Offering first-year medical students an elective introduction to interventional radiology (IR), researchers at the University of Pennsylvania and its Perelman School of Medicine have found considerable receptivity to the learning opportunity and heightened interest in the specialty.

It’s no secret that radiology ranks among the medical specialties with the highest mean markups on list prices. However, a new review of Medicare data on prices listed and payments made shows that, far from being arbitrarily set—as is often assumed if not alleged—many of radiology’s highest prices reflect real-world, case-by-case factors involving heightened risk, greater clinical complexity and increased need for subspecialized expertise.

The odds that Stephen Ferrara, MD, will become the first radiologist elected to the United States Congress have improved. On Friday, the interventionalist reported his campaign raised more than $250,000 in its first eight weeks—possibly a record for a first-time candidate in his state, Arizona.

In the business world, it’s a given that competition is good for consumers. Battles over market share tend to drive quality up, push prices down and spawn new products and services. When it comes to healthcare, however, some see competition as a dirty word. Shouldn’t caring for patients be closer to a public service than a commercial enterprise? On some levels, absolutely—but not on every level, suggests David Partridge.

Texting on top of phoning outpatient MRI patients to remind them of their scan appointments gets them to show up, all right, although it doesn’t help spur them to arrive on time.

Judging by thousands of insurance claims, spinal manipulation does little to tamp down the overall costs of treating low-back pain. Further, the popular therapy is often preceded by costly and unnecessary imaging exams.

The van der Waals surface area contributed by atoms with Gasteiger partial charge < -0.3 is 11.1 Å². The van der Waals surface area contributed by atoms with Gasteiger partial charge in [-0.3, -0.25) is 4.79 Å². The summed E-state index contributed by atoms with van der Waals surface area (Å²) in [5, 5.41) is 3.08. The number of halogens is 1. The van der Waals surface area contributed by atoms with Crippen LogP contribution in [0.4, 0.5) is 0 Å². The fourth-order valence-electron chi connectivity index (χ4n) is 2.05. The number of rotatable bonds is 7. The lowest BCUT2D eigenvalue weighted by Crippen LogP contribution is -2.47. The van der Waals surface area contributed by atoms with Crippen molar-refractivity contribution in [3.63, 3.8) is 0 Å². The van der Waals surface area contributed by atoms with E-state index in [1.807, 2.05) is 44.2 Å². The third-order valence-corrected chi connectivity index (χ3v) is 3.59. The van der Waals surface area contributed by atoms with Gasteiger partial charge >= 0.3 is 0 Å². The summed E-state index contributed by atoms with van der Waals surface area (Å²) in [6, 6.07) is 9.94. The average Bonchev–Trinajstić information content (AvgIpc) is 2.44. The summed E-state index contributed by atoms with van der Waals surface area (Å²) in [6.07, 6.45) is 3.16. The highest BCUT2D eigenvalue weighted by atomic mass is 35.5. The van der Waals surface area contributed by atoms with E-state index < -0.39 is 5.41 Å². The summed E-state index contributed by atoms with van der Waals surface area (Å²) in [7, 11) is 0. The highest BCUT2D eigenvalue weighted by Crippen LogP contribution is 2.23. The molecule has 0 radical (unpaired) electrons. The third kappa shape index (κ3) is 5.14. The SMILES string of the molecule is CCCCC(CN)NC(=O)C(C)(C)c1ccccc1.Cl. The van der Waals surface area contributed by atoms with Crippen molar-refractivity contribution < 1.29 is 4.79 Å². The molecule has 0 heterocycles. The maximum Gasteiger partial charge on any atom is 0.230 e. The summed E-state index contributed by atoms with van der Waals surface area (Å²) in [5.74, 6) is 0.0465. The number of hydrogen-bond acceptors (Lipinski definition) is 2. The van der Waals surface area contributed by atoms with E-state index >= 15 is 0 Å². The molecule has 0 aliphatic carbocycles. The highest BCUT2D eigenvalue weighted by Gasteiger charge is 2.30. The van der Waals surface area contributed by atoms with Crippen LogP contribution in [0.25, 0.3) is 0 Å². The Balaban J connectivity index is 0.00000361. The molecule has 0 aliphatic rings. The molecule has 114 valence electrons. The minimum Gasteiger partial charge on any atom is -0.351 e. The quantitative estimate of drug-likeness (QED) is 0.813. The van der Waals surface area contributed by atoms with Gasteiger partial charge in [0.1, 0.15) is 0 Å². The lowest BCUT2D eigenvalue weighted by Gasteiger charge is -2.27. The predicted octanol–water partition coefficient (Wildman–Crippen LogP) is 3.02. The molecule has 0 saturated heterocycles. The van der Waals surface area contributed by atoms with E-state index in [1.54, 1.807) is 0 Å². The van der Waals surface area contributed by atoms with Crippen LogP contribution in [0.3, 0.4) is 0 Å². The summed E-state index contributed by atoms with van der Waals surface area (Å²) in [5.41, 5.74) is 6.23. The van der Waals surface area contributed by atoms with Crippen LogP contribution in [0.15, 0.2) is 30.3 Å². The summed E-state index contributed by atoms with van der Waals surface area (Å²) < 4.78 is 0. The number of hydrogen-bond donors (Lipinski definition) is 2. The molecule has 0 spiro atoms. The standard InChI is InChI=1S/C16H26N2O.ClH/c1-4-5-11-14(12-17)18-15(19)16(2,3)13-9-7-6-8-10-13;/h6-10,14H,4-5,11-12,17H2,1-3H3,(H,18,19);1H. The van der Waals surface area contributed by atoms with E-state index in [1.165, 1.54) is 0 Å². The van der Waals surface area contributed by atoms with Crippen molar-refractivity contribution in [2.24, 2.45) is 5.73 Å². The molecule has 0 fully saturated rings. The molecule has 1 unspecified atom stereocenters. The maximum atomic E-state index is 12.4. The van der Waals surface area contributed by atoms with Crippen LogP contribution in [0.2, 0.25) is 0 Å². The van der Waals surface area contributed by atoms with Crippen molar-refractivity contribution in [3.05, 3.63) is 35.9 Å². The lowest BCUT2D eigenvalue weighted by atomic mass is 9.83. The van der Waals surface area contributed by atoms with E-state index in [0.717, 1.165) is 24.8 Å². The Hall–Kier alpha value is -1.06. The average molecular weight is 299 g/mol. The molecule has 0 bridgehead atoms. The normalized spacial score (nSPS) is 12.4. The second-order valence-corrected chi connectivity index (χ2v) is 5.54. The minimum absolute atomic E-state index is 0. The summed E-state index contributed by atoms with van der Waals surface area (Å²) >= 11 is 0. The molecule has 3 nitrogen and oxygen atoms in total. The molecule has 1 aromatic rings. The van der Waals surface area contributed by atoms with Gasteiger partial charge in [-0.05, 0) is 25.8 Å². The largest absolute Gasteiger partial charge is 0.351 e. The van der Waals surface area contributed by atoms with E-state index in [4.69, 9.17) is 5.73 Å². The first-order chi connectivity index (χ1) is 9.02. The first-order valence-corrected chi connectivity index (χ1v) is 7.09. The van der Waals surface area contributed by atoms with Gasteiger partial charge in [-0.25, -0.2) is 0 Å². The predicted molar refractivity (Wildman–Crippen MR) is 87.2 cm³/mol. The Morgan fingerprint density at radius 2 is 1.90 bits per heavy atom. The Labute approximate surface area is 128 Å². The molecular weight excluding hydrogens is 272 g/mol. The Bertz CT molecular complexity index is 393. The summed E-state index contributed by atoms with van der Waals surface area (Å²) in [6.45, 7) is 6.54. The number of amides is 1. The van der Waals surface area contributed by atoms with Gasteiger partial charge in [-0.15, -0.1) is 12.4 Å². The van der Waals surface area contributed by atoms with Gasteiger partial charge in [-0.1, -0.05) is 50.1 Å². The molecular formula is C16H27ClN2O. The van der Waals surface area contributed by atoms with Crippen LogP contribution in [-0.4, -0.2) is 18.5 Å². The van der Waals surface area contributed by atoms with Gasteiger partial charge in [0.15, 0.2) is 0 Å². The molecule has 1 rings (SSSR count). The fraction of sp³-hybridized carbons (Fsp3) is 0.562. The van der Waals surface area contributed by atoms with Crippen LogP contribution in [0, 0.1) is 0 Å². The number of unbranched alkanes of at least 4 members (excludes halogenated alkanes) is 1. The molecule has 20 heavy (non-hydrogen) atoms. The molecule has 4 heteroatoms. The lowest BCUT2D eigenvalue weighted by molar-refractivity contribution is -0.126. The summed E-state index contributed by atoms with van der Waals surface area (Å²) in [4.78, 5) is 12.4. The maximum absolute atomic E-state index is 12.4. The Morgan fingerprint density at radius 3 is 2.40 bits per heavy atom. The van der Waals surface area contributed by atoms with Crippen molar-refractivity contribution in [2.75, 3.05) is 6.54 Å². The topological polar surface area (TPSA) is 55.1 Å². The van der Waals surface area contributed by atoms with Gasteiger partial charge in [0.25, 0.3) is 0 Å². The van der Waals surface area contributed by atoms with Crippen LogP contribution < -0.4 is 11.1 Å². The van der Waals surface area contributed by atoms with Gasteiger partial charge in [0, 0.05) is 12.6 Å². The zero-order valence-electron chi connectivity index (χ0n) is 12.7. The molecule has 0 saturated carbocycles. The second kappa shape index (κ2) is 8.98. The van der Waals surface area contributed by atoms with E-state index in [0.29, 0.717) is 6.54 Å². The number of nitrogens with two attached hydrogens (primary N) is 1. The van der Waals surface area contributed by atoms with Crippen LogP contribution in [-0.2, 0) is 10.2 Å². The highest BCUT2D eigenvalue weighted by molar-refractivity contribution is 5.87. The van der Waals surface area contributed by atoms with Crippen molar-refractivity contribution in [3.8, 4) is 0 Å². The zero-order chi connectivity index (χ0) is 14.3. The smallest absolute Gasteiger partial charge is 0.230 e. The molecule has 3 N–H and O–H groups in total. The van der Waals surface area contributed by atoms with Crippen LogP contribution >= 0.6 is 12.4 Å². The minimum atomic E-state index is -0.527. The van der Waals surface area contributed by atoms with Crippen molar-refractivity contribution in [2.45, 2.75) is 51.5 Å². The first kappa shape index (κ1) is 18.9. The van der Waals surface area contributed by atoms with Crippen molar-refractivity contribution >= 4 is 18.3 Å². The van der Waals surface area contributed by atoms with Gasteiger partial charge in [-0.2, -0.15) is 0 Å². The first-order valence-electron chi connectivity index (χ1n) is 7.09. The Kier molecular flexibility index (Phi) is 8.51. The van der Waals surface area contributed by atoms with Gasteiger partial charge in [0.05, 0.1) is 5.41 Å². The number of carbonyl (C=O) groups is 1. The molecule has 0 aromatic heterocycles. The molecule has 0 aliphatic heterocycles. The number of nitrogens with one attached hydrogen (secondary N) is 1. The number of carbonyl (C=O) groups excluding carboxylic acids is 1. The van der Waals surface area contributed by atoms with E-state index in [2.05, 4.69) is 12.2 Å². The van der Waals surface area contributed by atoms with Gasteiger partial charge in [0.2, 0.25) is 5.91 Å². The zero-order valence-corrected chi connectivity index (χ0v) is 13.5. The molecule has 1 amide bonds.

It’s not news that Medicare has saved itself a ton of money on spending for medical imaging since the enactment of the Deficit Reduction Act of 2005. But now there are numbers to quantify the hurting the cuts have laid on radiologists and cardiologists—who’ve taken it on the chin even more.

Siemens Healthineers announced today its intention to acquire Medicalis, a provider of workflow technology and clinical decision support to radiology groups, imaging centers and hospitals in the United States and Canada. Terms of the transaction were not immediately disclosed.

CMS’s Quality Payment Program (QPP), which went live with the 2015 enactment of MACRA, represents the biggest single development in U.S. healthcare since President Lyndon Johnson signed Medicare and Medicaid into law in 1965.

Using the National Cancer Database (NCDB), researchers set out to find the potential cost savings associated with an evidence-based radiation treatment (RT) approach among women in the United States with early-stage breast cancer.

Radiologists are among the specialists least susceptible to lures from industry players angling for an ethically iffy “in” to push more goods and services—a happy fact in this age of Open Payments. But that doesn’t mean rads are immune. With this in mind, three radiologists at the University of Washington in Seattle propose a methodical approach to evaluating new products and managing relationships with vendors.

An exemplary radiology department has demonstrated how to apply the innovative business-management technique called “time-driven activity-based costing,” or TDABC, to fix some common and costly workflow inefficiencies in radiology.